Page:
Room: AAPM ePoster Library
Purpose: Stereotactic radiosurgery (SRS) was historically delivered at a small number of facilities using specialized equipment and techniques. Today, more than half of radiotherapy facilities in the US are delivering SRS. Such rapid proliferation of a complex technique raises concerns regarding practitioner expertise, commissioning, and adherence to established quality assurance guidelines. The current widespread use of complex delivery techniques using conventional linacs, including single-isocenter multi-target VMAT, represents a significant increase in planning and delivery complexity and warrants additional attention. AAPM TG-119 facilitated a standardized approach to IMRT commissioning and evaluation, addressing the rapid implementation of IMRT and low pass rates on credentialing tests. We characterize the current state of SRS and advocate for a TG-119 equivalent test suite for SRS commissioning.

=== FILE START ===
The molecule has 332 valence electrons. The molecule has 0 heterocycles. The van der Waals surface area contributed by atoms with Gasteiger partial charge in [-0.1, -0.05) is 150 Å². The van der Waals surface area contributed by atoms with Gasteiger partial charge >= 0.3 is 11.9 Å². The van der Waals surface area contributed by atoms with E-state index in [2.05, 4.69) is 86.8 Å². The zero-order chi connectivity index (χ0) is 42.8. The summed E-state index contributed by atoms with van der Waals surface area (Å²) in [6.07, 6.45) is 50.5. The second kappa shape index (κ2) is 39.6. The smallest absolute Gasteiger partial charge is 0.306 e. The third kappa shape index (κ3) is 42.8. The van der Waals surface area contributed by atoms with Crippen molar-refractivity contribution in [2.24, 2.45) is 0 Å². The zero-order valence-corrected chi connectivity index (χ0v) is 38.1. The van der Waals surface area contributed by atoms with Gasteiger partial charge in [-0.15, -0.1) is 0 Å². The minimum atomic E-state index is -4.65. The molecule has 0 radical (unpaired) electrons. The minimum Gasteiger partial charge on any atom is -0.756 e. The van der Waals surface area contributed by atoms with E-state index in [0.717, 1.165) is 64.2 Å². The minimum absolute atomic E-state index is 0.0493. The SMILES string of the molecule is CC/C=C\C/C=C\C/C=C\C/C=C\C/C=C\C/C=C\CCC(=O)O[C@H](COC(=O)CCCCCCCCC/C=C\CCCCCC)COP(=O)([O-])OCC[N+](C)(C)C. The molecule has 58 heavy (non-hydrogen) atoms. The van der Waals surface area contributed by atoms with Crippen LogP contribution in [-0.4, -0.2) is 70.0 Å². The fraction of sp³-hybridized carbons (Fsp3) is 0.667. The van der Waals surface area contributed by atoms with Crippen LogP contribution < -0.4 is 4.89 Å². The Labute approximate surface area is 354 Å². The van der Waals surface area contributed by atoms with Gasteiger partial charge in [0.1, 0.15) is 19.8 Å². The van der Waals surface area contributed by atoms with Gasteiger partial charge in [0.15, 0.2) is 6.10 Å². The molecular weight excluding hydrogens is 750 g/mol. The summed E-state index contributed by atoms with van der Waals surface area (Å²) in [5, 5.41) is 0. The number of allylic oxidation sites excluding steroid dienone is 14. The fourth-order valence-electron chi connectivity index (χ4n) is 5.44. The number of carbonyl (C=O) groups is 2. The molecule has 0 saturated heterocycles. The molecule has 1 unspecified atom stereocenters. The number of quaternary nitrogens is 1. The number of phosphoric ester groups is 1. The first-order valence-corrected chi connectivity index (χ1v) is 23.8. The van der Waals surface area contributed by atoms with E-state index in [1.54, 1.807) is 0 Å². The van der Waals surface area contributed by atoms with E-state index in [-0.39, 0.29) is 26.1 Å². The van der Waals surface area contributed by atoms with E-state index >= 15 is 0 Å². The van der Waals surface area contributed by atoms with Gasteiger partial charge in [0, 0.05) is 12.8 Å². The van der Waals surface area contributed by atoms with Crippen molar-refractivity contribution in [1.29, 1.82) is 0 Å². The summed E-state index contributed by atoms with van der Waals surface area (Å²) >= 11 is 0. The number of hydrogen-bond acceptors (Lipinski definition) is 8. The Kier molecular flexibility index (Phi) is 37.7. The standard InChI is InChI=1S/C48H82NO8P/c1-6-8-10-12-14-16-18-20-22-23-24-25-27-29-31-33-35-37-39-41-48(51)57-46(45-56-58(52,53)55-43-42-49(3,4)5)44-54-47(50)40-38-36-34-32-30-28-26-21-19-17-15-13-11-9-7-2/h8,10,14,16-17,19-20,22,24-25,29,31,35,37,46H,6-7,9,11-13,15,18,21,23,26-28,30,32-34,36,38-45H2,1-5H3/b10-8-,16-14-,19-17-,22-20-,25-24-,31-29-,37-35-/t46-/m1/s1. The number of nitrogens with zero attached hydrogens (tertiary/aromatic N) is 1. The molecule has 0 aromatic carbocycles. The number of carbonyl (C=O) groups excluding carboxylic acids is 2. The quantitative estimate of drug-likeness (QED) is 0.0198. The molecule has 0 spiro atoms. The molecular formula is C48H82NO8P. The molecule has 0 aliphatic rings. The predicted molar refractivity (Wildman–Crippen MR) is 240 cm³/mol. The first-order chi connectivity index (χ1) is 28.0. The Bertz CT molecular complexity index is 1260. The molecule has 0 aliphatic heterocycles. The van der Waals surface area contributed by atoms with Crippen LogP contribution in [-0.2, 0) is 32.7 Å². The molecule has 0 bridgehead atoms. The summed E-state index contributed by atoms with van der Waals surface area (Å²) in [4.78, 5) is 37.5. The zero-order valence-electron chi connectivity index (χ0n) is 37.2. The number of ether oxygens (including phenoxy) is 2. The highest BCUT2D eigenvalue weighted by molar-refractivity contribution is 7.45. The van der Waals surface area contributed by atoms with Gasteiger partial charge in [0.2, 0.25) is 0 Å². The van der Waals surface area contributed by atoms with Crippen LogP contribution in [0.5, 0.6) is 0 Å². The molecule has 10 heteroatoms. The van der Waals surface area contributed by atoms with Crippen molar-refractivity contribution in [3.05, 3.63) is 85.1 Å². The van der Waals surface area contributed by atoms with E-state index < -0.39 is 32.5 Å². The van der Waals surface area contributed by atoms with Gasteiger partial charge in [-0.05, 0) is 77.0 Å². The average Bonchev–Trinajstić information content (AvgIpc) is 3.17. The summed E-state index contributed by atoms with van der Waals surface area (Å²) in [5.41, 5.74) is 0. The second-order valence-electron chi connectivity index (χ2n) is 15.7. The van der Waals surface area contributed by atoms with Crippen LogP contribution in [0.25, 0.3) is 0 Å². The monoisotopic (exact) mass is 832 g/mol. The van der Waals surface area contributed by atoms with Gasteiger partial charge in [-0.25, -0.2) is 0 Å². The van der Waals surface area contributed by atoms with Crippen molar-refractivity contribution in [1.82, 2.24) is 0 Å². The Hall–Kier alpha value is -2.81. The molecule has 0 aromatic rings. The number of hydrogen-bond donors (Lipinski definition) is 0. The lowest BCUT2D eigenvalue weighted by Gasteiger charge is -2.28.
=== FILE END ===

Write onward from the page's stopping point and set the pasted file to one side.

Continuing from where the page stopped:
Methods: We evaluated SRS practice patterns in the US and results from Imaging and Radiation Oncology Core (IROC) SRS phantom irradiation to identify current shortcomings and/or needs related to commissioning and quality assurance in SRS.
Results: Over 1,000 facilities in the US currently deliver SRS. This number increased by 60% from 2004-2014 and currently includes nearly 500 dedicated SRS systems. The percentage of patients treated using linac-based SRS increased from 3% to >30% from 2003-2011 and continues to increase. In 2013, tolerances for the IROC SRS phantom became 5%(point dose), and 85% gamma pass(5%/3mm). From 2013-present, phantom pass rates are 83% and 93% for linac and Gamma Knife, respectively.
Conclusion: IROC SRS phantom results reveal a substantial fraction of facilities failing to meet relatively lenient dosimetric tolerances for a relatively simple target. Numerous high profile treatment deviations associated with SRS delivery have already occurred. We propose that a standardized SRS planning and dosimetry comparison, including a suite of complex and clinically relevant plans, would improve our ability to accurately deliver SRS, and potentially mitigate future quality and safety incidents.